What’s the deal with the Alpina market?
Recently, some casual evening scrolling through online auctions led to a surprise discovery—comparatively rare and formerly exclusive Alpina BMWs from the late ’80s through the early aughts can be had for standard BMW M car money. What’s going on? As a well-regarded niche tuner of BMWs for what seems like the entirety of the brand’s modern era, shouldn’t these cars be more expensive?
Something goofy is happening in the Alpina market—or so it seems.
Before digging further, it helps to understand the characteristic differences between a standard BMW, a BMW M product, and an Alpina. We’ll use a 3 Series as an example, but this applies almost universally to other Alpina product lines. Regardless of generation, the M3 can generally be categorized as a sharp-edged, high-performance variant of the standard 3 Series, putting a clear emphasis on chassis balance and a revvy, hard-nosed personality. They’re equally at home rolling around town or scything through a mountain pass.
A 3 Series with the Alpina touch is also considered a-high performance BMW, but the brand’s effort is directed toward low-end torque, high-speed stability, and improved handling without sacrificing ride composure. Think of the Alpina as the autobahn bruiser to the M3’s Nürburgring warrior, especially since Alpinas do away with BMW’s infamous 155 mph speed limiter.
This also extends to interior appointments. If the M3 wears carbon fiber, brushed aluminum, and Alcantara, Alpina drapes the interior in fine leather and dark wood trim. Automatic transmissions are also prioritized over manuals, especially with the implementation of Alpina’s bespoke shift logic. In a sense, Alpinas are the connoisseur’s BMW; more exclusive (and often more expensive) than their M counterpart, appealing to an entirely different clientele than BMW’s M.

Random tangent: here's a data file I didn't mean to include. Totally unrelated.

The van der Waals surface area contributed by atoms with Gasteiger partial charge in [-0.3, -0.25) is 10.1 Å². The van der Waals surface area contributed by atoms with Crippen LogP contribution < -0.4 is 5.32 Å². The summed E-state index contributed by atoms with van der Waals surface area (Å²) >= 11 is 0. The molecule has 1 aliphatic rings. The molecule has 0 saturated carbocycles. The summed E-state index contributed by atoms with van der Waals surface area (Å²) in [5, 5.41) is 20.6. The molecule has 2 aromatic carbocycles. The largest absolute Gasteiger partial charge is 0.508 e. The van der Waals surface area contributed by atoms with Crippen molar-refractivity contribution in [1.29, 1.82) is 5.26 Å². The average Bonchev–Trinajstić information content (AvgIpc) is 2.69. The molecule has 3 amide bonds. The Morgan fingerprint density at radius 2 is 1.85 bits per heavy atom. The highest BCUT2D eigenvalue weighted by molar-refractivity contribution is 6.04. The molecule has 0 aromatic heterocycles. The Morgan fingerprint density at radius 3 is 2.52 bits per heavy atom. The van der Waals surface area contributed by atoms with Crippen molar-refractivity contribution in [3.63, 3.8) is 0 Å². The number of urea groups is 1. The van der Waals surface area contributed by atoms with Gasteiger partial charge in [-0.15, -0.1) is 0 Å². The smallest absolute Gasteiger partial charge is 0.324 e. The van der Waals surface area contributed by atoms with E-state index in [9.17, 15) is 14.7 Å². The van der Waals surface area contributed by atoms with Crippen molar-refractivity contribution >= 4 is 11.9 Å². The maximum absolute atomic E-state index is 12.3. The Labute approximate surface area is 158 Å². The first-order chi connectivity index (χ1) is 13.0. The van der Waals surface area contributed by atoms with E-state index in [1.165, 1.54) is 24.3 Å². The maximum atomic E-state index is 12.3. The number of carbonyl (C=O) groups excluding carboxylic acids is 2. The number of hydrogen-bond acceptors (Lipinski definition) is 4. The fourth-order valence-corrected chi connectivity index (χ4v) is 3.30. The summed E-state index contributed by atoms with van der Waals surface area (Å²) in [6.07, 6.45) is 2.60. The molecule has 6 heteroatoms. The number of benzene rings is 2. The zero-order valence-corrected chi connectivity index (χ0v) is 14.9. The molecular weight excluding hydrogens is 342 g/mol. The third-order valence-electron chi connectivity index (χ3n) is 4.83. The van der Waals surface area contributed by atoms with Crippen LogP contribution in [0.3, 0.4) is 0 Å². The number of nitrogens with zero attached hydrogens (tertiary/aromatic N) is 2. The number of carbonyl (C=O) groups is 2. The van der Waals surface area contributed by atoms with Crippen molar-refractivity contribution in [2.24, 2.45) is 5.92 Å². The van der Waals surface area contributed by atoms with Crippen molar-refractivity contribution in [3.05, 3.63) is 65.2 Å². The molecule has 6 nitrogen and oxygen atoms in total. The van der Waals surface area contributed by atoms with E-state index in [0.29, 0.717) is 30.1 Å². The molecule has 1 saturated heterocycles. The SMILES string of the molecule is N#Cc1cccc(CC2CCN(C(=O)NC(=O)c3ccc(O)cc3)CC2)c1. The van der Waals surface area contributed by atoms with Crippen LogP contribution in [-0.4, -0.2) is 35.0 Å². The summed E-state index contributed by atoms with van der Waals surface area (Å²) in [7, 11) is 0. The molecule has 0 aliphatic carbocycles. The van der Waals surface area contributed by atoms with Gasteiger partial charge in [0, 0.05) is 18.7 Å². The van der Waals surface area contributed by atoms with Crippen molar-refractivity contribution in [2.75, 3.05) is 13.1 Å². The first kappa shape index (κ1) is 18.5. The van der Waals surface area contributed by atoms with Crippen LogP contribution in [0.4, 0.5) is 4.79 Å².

This is all mostly applicable to Alpinas produced following the E30 generation, or around 1992 in the U.S. As is the case with another famed German tuner—Mercedes-AMG—prior to that time, things were significantly crazier in Alpina’s Bavarian workshop. Before the rise of BMW’s own M, Alpinas in the ’70s and ’80s were racier and often cutting-edge variants of BMW’s production cars. One of Alpina’s earliest efforts was a hopped-up 2002tii, a pipsqueak hotrod that made headlines when it bested a contemporary Lamborghini Miura and Porsche 911S around the Vallelunga circuit.
Alpina was also an early adopter of turbocharging, offering boosted versions of the E24 6 Series, E28 5 Series, and a twin-turbo iteration of the E34 5 Series. And when the E30 M3 served up DTM dreams with its high-compression 2.3-liter S14 four-cylinder, Alpina shoehorned its 3.5-liter inline-six between the M3’s swollen haunches, creating a wholly different experience.
All these posh and powerful modifications to BMWs sound like a recipe for collector success. Not so, though, at least for post-E30 (mid-1990s) Alpinas. They’re suspiciously cheap relative to the (ostensibly) rarified driving experience they offer and to their more common M-badged cousins. Take this rare 15,000-mile 1994 B3 sedan sold this past February. One of just 687 “regular” E36 B3s made and one of only 339 sedans, it claimed a mere $18,375.